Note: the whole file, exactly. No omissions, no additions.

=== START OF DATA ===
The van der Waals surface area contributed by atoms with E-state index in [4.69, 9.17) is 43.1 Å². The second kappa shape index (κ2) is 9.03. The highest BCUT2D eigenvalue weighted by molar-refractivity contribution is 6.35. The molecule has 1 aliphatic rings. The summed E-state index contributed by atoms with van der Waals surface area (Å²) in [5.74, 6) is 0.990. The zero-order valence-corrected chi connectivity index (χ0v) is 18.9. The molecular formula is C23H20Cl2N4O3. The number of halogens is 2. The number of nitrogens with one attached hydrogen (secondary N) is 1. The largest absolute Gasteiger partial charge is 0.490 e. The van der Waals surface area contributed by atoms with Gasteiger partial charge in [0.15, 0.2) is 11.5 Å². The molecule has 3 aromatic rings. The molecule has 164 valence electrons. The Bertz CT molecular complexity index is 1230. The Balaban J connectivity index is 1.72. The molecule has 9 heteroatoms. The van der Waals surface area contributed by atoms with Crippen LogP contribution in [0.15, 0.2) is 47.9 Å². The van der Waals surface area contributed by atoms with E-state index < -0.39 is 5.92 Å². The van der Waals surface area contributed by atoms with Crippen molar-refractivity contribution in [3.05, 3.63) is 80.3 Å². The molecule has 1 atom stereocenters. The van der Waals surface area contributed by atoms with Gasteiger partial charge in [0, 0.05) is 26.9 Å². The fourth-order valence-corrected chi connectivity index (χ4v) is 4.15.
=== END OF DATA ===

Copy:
The van der Waals surface area contributed by atoms with E-state index in [4.69, 9.17) is 43.1 Å². The second kappa shape index (κ2) is 9.03. The highest BCUT2D eigenvalue weighted by molar-refractivity contribution is 6.35. The molecule has 1 aliphatic rings. The summed E-state index contributed by atoms with van der Waals surface area (Å²) in [5.74, 6) is 0.990. The zero-order valence-corrected chi connectivity index (χ0v) is 18.9. The molecular formula is C23H20Cl2N4O3. The number of halogens is 2. The number of nitrogens with one attached hydrogen (secondary N) is 1. The largest absolute Gasteiger partial charge is 0.490 e. The van der Waals surface area contributed by atoms with Gasteiger partial charge in [0.15, 0.2) is 11.5 Å². The molecule has 3 aromatic rings. The molecule has 164 valence electrons. The Bertz CT molecular complexity index is 1230. The Balaban J connectivity index is 1.72. The molecule has 9 heteroatoms. The van der Waals surface area contributed by atoms with Crippen LogP contribution in [0.15, 0.2) is 47.9 Å². The van der Waals surface area contributed by atoms with E-state index < -0.39 is 5.92 Å². The van der Waals surface area contributed by atoms with Crippen molar-refractivity contribution in [3.05, 3.63) is 80.3 Å². The molecule has 1 atom stereocenters. The van der Waals surface area contributed by atoms with Gasteiger partial charge in [0, 0.05) is 26.9 Å². The fourth-order valence-corrected chi connectivity index (χ4v) is 4.15.